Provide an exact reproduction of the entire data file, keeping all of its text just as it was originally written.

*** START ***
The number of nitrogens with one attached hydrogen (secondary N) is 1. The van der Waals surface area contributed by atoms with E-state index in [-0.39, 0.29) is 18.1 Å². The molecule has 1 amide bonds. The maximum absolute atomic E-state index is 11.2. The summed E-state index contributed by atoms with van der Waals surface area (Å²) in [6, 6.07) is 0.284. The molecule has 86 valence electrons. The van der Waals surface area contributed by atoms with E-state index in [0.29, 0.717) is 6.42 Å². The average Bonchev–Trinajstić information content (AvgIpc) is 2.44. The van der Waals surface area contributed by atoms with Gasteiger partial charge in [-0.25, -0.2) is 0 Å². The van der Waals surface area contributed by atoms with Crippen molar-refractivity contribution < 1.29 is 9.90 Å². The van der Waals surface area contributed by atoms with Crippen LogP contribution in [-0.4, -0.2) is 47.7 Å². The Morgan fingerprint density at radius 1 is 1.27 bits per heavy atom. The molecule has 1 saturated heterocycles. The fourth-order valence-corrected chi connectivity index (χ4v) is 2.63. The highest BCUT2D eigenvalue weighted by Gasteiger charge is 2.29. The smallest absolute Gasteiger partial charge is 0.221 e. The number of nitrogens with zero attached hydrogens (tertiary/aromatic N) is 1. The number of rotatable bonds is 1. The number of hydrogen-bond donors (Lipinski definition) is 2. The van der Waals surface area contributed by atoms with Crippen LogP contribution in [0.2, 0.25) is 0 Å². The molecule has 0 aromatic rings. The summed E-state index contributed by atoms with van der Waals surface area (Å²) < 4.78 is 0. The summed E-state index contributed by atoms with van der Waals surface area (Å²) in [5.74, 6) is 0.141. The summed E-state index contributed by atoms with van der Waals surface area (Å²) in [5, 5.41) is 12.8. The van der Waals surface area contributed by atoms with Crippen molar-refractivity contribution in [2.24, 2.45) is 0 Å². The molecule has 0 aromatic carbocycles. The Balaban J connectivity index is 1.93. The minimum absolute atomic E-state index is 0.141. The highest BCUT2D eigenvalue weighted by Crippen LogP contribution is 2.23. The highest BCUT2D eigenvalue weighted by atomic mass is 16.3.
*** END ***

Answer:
The number of nitrogens with one attached hydrogen (secondary N) is 1. The van der Waals surface area contributed by atoms with E-state index in [-0.39, 0.29) is 18.1 Å². The molecule has 1 amide bonds. The maximum absolute atomic E-state index is 11.2. The summed E-state index contributed by atoms with van der Waals surface area (Å²) in [6, 6.07) is 0.284. The molecule has 86 valence electrons. The van der Waals surface area contributed by atoms with E-state index in [0.29, 0.717) is 6.42 Å². The average Bonchev–Trinajstić information content (AvgIpc) is 2.44. The van der Waals surface area contributed by atoms with Gasteiger partial charge in [-0.25, -0.2) is 0 Å². The van der Waals surface area contributed by atoms with Crippen molar-refractivity contribution < 1.29 is 9.90 Å². The van der Waals surface area contributed by atoms with Crippen LogP contribution in [-0.4, -0.2) is 47.7 Å². The Morgan fingerprint density at radius 1 is 1.27 bits per heavy atom. The molecule has 1 saturated heterocycles. The fourth-order valence-corrected chi connectivity index (χ4v) is 2.63. The highest BCUT2D eigenvalue weighted by Gasteiger charge is 2.29. The smallest absolute Gasteiger partial charge is 0.221 e. The number of nitrogens with zero attached hydrogens (tertiary/aromatic N) is 1. The number of rotatable bonds is 1. The number of hydrogen-bond donors (Lipinski definition) is 2. The van der Waals surface area contributed by atoms with Crippen LogP contribution in [0.2, 0.25) is 0 Å². The molecule has 0 aromatic rings. The summed E-state index contributed by atoms with van der Waals surface area (Å²) < 4.78 is 0. The summed E-state index contributed by atoms with van der Waals surface area (Å²) in [5.74, 6) is 0.141. The summed E-state index contributed by atoms with van der Waals surface area (Å²) in [5, 5.41) is 12.8. The van der Waals surface area contributed by atoms with Crippen molar-refractivity contribution in [2.24, 2.45) is 0 Å². The molecule has 0 aromatic carbocycles. The Balaban J connectivity index is 1.93. The minimum absolute atomic E-state index is 0.141. The highest BCUT2D eigenvalue weighted by Crippen LogP contribution is 2.23. The highest BCUT2D eigenvalue weighted by atomic mass is 16.3.